As an example, say the spindle motor is controlled by an analog voltage from 0 to 10v and that there are two spindle ranges defined.  Range 1 is 0 to 2000 RPM and range 2 is 0 to 5000 RPM.  To start with, say range 1 is selected and a spindle RPM of 1000 is commanded.  The plugin would then get a spindle changed message with 1000 as the rpm parameter and do:

1. RPM 1000 is specified
2. Determine which range is selected (1)
2. Determine the maximum RPM of the selected range (2000)

In this case, an output voltage of 0v would be 0 RPM and an output of 10v would be 2000 RPM as defined by the spindle range 1.

3. Determine the linear ratio of volts to RPM (1000/2000 == .5)
4. Apply the ratio to the maximum voltage of 10 (10 * .5 == 5v)
5. Output 5v to the VFD.

Notice that step three applies a LINEAR ratio.  And that handles 99% of the VFDs out there.  But what if 5v doesn't actually run the spindle at 1000 RPM?  Well, that is when you need to provide some sort of spindle RPM feedback.  And then the plugin also needs to be able to apply that feedback.  Not all plugins will operate the same.  For instance, the Galil plugin offers two types of spindle control.  1) Spindle without feedback and 2) spindle with encoder feedback.  If using the first method, it uses that linear scaling of voltage that I described above.  Basically, you get whatever RPM 5v produced no matter what.  If using the second method with feedback, the Galil plugin will offset the voltage by whatever amount if required to achieve the desired commanded RPM. 

To summarize, and to answer your question directly, the plugin that controls the spindle "reads" RPM and range information from Mach and its' job is to make that happen. 

Steve


 

255
Mach4 General Discussion / Re: Can you use Inputs with Macro B Programming.
« on: November 21, 2017, 11:24:38 AM »
Yes, you can use a Hobby screen set with an Industrial license.  Just not the other way around. 

Steve

256
Mach4 General Discussion / Re: Can you use Inputs with Macro B Programming.
« on: November 21, 2017, 01:46:43 AM »
Well...  It is something that is more for industrial types of environments.  And it wasn't in Mach3.  So they sales dept. decided it was to be an industrial feature.  I'm not sure if it can be "added on" with another license or not.  I'll check. 

Steve

257
Mach4 General Discussion / Re: Can you use Inputs with Macro B Programming.
« on: November 20, 2017, 06:55:03 PM »
That looks like it might just do the trick.  :)

Ok, I read your dad's post.

When a script is run from a screen control or G code via mcGcodeExecute/Wait(), it will lock the GUI for the duration of the script.  Why?  Because the button click event is the action that causes the script to run.  And it needs to complete.  The application event loop only processes one event at a time.  Screen updates are also events. 

Say you are the application event loop and I am the user of the machine control.  I'm not telling you to do anything at the moment, so you are spending your time running around the screen and updating DROs and such.  But all of a sudden, I press a button that basically says "Cbyrdtopper, go do this script task".  So you go running off to do the script.  So who is updating the DROs now?  Nobody.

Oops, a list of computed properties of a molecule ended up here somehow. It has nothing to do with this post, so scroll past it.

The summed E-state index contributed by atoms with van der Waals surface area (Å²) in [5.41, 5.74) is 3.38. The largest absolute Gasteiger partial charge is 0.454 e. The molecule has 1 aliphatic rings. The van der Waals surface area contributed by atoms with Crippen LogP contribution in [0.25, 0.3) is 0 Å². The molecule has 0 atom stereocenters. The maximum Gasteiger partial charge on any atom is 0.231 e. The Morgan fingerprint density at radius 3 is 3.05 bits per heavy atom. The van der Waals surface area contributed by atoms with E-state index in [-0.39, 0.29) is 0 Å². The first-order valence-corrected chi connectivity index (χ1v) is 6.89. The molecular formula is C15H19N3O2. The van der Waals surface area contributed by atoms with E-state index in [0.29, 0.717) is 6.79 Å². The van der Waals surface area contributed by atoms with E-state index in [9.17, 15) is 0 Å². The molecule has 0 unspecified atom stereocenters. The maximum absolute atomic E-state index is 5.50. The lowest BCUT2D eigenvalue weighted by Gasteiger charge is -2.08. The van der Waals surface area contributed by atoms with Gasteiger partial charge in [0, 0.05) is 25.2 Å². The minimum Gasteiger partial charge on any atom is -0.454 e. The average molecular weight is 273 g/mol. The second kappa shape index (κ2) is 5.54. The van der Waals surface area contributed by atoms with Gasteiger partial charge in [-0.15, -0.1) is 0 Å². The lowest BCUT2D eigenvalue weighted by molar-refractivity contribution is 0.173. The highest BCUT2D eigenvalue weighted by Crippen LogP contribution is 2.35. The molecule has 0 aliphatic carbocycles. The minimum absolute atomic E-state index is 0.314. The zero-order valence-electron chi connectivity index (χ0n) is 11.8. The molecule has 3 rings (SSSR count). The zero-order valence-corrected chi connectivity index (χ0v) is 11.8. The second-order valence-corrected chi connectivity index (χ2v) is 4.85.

So what mechanism(s) can we use to make this better? 

1) Use the PLC script.  Most buttons scripts should be short and sweet without loops or calls to code that has loops in it.  If a long running task is needed it is better to just set a variable to initiate the action in the button script.  Then a state machine (that watches that variable) can be implemented to process the task in the PLC script. 

2) Hand the action off to the interpreter.  An example of this is the MDI.  You type some G code in and hit cycle start.  The cycle start button just starts the interpreter and comes back immediately.  So the GUI is functional and screen updates happen.  But the state of the machine has changed from idle to MDIrunning.  So you can now wait on the state to transistion back to idle.  The other use of the interpreter is to let it do the complete action (via Macro B), as you are discovering. 

Otherwise, you will need to get into advance LUA programming and use coroutines.  That isn't a road that is easily traveled.  :(




258
Mach4 General Discussion / Re: Can you use Inputs with Macro B Programming.
« on: November 20, 2017, 06:07:01 PM »
Yes. 

Steve

259
Mach4 General Discussion / Re: Can you use Inputs with Macro B Programming.
« on: November 20, 2017, 05:56:42 PM »
I can't find your dad's post.  :(

There are no #vars for DROs.  However, DROs can read/write any #var you choose.  Obviously, you don't want to step on #vars that do something important, so keep that in mind.  You accomplish this by using the DRO's Parameter property.  Enter 500 for #500, etc...  The DRO would then display whatever is in #500 and when you edit it, it would change the value of #500.

You would typically use a #var if you also want to make that information available to G code.  If you don't need that, then using a register as the backing store for the DRO would be better. 

Steve

260
Mach4 General Discussion / Re: m3 gets special treatment?
« on: November 20, 2017, 05:31:40 PM »
That spindle speed script gets called whenever there is a S word in G code or when the spindle is changed via a screen or panel control.  I believe it will do what you want.  It was originally conceived to allow external spindle controls (not on the motion device) like MODBUS work well. 

Steve